Due to huge demand in 2016, the Ultrasound workshops in Euroanaesthesia 2017 were expanded to cover all three days of the congress.
With the advent of ultrasound guidance there is renewed and increasing interest in regional anaesthesia, explained by alleged improved success rates and fewer complications. However, a lot remains to be done in terms of acquisition of a new skill set by both existing specialists and novices in anaesthesia.
One set of Ultrasound Workshops were chaired by Dr Eric Albrecht, Attending Anaesthesiologist at the Lausanne University Hospital in Switzerland and Programme Director of Regional Anaesthesia. He is the main author of a French book on ultrasound-guided regional anaesthesia published by Elsevier-Masson. His field of research includes meta-analyses and prospective trials on acute postoperative pain, regional procedures, and complications after peripheral nerve blocks.
“These workshops are ideal for colleagues whose training took place before ultrasound was widely used, or those who are simply looking to improve their skills,” explains Dr Albrecht. “The six different stations we had helped delegates to recognise the internal structures, identify the nerves, and position the needle tip for ideal regional anaesthesia.”
Among the team demonstrating the blocks at this year’s workshops were:
Dr Andreas Bűrgi, Hirslanden Clinic, Zurich, Switzerland:
“In this hands-on session we talked about the indications and different approaches to infraclavicular and axillary plexus blocks,” he explained.
He said: “For infraclavicular blocks, the participants learned to identify the brachial plexus at the level of the cords (posterior, lateral and medial) and their relationship to the axillary vessels. We discussed the medial and lateral approaches and their advantages in terms of catheter placement and safety. As it is a comparably deep block with target structures, it is a procedure where needle visualisation is a chapter of its own”
He added: “For axillary blocks, as the cords of the brachial plexus move distally into the axilla, they split up into their terminal branches. We talked about where we can find them and how to safely identify radial, medial, ulnar and musculocutaneous nerves. Also, the participants learned when, where and how to do rescue blocks.”
Dr Moira Baeriswyl, Centre Hospitalier Universitaire Vaudois, Lausanne, Swtizerland:
Dr Baeriswyl demonstrated chest and abdominal wall blocks. She said: “Participants were taught how to systematically scan the chest wall and abdominal wall. This enabled them to recognise the structures necessary to perform a pectoral block (PEC 1 and PEC 2) as well as a serratus plane block; to recognise the structures necessary to perform a transversus abdominis plane block. Participants were taught to interpret the ultrasound images of these blocks and the analgesic areas they cover.”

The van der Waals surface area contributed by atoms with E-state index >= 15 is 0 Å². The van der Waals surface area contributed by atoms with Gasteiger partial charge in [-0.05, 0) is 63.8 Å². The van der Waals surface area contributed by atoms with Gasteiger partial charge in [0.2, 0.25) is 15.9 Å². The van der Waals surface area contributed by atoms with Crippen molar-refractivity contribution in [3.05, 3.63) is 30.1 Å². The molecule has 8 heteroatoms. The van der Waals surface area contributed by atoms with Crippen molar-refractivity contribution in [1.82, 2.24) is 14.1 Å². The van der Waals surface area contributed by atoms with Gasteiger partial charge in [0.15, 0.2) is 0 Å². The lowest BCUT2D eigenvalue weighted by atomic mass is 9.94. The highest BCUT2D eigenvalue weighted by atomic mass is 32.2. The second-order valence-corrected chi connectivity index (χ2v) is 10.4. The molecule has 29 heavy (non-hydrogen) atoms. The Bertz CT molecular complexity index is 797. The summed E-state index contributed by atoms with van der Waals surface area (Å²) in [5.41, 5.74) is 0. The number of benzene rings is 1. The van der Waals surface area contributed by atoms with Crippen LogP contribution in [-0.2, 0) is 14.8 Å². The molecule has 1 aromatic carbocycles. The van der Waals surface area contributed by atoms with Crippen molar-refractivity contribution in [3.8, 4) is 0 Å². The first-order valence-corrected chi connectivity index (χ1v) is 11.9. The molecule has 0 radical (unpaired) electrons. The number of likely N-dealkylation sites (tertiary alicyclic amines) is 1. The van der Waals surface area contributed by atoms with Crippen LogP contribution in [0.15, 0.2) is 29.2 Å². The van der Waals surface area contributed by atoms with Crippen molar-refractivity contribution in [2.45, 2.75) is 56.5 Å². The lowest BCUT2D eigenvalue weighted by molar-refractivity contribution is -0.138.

Dr Andrea Saporito Bellinzona Regional Hospital, Bellinzona, Switzerland:
Dr Saporito dealt with sciatic nerve blocks in his presentation. He said: “Providing sensitive and motor innervation to all the joints, the major muscular groups and vast portions of the skin of the lower limb, sciatic nerve is a major target for regional anaesthesia. Ultrasound guidance has revolutionised the classic approaches based on landmarks, which somehow limited the possible needle insertion points, shifting the focus on needle and target visualisation. Possible approaches for sciatic nerve block have thus multiplied, the main concern being to obtain the best visualisation possible of the nerve and the safest needle to nerve track.”
He added: “With regard to nerve visualisation, the sciatic nerve offers unique challenges: proximal to the popliteal fossa it is not in proximity with vascular structures, which are the main ultrasound landmarks and it lies deep underneath big muscles. Moreover, the nerve is S shaped and this poses the problem of compensating for anisotropy, which by deflecting the ultrasound echo, can reduce its echogenicity. This confers particular importance to the ability of the operator in modifying the position of the probe in order to optimising nerve visualisation by having the ultrasound beam as perpendicular as possible with respect to its long axis. Probe tilting, rotation and sliding are fundamental skills we teach in this workshop in order to track the sciatic nerve from the popliteal fossa, where its tibial component is easier to locate, up to the sub-gluteal region.”
He concluded: “With regard to safety, we learned how to avoid major complications by exploiting the advantage ultrasound confers when applied to interventional medicine such as the visualisation of vascular and other sensitive structures we must consider when choosing the optimal needle insertion point.”
Dr Cedric Luyet, Lindenhof Hospital, Bern, Swizterland:
Dr Luyet said: “The participants of the workshop were taught how to scan the thoracic and lumbar vertebral column. The advantage of the preprocedural ultrasound imaging versus the manual palpation for landmark recognition was discussed. Different ultrasound-guided accesses to the paravertebral space was shown and their respective advantages or disadvantages for continuous versus single injection techniques were discussed. Furthermore, different accesses to the lumbar spinal and epidural space were also demonstrated. Training was also provided for the scanning of the cervical spine and lumbar spine with its facet joints and medial branches and the sacroiliac joint.”